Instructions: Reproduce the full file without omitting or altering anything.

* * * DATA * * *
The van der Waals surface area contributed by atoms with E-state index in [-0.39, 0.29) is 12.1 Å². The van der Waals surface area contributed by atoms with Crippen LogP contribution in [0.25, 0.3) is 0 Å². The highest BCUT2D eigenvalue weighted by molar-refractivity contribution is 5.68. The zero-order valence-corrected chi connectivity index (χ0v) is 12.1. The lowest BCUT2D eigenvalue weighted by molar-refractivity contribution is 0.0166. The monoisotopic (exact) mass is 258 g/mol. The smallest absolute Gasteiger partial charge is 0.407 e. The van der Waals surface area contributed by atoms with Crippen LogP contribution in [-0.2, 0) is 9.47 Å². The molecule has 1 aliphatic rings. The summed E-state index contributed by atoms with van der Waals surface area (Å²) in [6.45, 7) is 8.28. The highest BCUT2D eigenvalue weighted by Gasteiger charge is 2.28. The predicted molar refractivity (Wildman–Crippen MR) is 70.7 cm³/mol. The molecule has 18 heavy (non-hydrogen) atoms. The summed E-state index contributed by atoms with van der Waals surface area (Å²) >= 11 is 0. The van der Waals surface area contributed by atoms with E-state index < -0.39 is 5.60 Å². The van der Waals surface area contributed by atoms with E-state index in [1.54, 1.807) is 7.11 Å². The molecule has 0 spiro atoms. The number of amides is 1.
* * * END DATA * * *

The van der Waals surface area contributed by atoms with E-state index in [-0.39, 0.29) is 12.1 Å². The van der Waals surface area contributed by atoms with Crippen LogP contribution in [0.25, 0.3) is 0 Å². The highest BCUT2D eigenvalue weighted by molar-refractivity contribution is 5.68. The zero-order valence-corrected chi connectivity index (χ0v) is 12.1. The lowest BCUT2D eigenvalue weighted by molar-refractivity contribution is 0.0166. The monoisotopic (exact) mass is 258 g/mol. The smallest absolute Gasteiger partial charge is 0.407 e. The van der Waals surface area contributed by atoms with Crippen LogP contribution in [-0.2, 0) is 9.47 Å². The molecule has 1 aliphatic rings. The summed E-state index contributed by atoms with van der Waals surface area (Å²) in [6.45, 7) is 8.28. The highest BCUT2D eigenvalue weighted by Gasteiger charge is 2.28. The predicted molar refractivity (Wildman–Crippen MR) is 70.7 cm³/mol. The molecule has 18 heavy (non-hydrogen) atoms. The summed E-state index contributed by atoms with van der Waals surface area (Å²) >= 11 is 0. The van der Waals surface area contributed by atoms with E-state index < -0.39 is 5.60 Å². The van der Waals surface area contributed by atoms with E-state index in [1.54, 1.807) is 7.11 Å². The molecule has 0 spiro atoms. The number of amides is 1.